One of the dangers of becoming an established genre is that it makes parody possible. All anyone has to do is exaggerate the genre’s characteristics a little more and bam! Comedy. I’m sure parody is a stage in the life cycle of a genre on some chart somewhere. M.R.C. Kasasian’s The Mangle Street Murders, the first in the Gower Detective series, is one of the best parodies of the detective genre that I’ve read in a long time.
Sydney Grice is known across London as its greatest private detective. (Though he will angrily point out that he’s a personal, not private, detective.) He’s also eccentric, rude, callous, and more concerned with money than justice. Our narrator, March Middleton, rapidly learns all about his character flaws when she comes to live with him after the death of her father. Grice is clearly modeled on Sherlock Holmes—though he’s even ruder than his inspiration, if you can believe it. He can tell who and what you are based on the tiniest of clues. March is no slouch at detecting either, though she is much more trusting than the cynical detective.
Their first case arrives in the black-clad form of Grace Dillinger. Her son in law has been accused of brutally murdering his wife. March convinces Grice to take on the case, even though Grace can’t afford to pay him. March then pushes her way into the investigation, with every male trying to tell her its no place for a woman. As a doctor’s daughter, she’s no stranger to gore. March and Grice question William Ashby, the accused murderer. March is convinced that such a gentle man couldn’t have murdered anyone. Grice is firmly convinced that Ashby is a murderer. The evidence against the man is damning, but there are inconsistencies. In 1881 (or thereabouts), forensic science is in its infancy and, with Grice pushing, Ashby goes to trial and is quickly convicted of murder.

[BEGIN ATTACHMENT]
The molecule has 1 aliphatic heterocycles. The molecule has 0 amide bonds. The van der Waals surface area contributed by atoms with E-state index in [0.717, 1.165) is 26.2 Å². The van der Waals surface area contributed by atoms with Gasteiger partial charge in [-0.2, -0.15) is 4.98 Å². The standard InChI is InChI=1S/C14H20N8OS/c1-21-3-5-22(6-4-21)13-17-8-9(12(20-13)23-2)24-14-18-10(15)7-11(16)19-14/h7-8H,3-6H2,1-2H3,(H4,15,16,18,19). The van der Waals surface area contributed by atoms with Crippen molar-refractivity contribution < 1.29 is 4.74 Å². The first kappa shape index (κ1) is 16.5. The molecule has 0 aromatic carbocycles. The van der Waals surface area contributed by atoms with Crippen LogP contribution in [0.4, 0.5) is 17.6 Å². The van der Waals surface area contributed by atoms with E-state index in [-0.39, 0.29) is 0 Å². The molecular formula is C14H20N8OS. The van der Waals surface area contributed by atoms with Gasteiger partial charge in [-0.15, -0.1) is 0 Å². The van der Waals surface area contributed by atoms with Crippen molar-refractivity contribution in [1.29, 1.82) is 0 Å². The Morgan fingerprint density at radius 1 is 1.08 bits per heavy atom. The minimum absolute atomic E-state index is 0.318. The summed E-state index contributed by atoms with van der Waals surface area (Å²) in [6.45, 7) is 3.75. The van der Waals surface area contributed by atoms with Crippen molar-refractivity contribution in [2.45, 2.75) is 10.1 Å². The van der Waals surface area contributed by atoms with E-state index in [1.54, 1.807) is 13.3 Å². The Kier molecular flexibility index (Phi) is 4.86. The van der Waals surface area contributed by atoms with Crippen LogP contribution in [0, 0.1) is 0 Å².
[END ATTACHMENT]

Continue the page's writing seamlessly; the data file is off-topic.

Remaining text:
This isn’t a spoiler. All this plot happens in the first third of the book. The Mangle Street Murders has a rapid pace. The hanging of William Ashby is really just the beginning. After his execution, March turns up more troubling information about the Ashbys and Grace Dillinger. Grice only gets involved after his impeccable reputation is questioned. Kasasian slowly reveals that the murder of Sarah Ashby was just the tip of the iceberg in a bigger criminal conspiracy.
The Mangle Street Murders, though the plot sounds grim, is peppered with jokes about the detective genre and its history. If you’re paying attention, you’ll catch on and end up laughing in the middle of an autopsy or crime scene reconstruction. Meanwhile, Kasasian is turning the stereotypes of the Great Detective inside out. I was expecting an interesting puzzler, but I got a lot more from this book.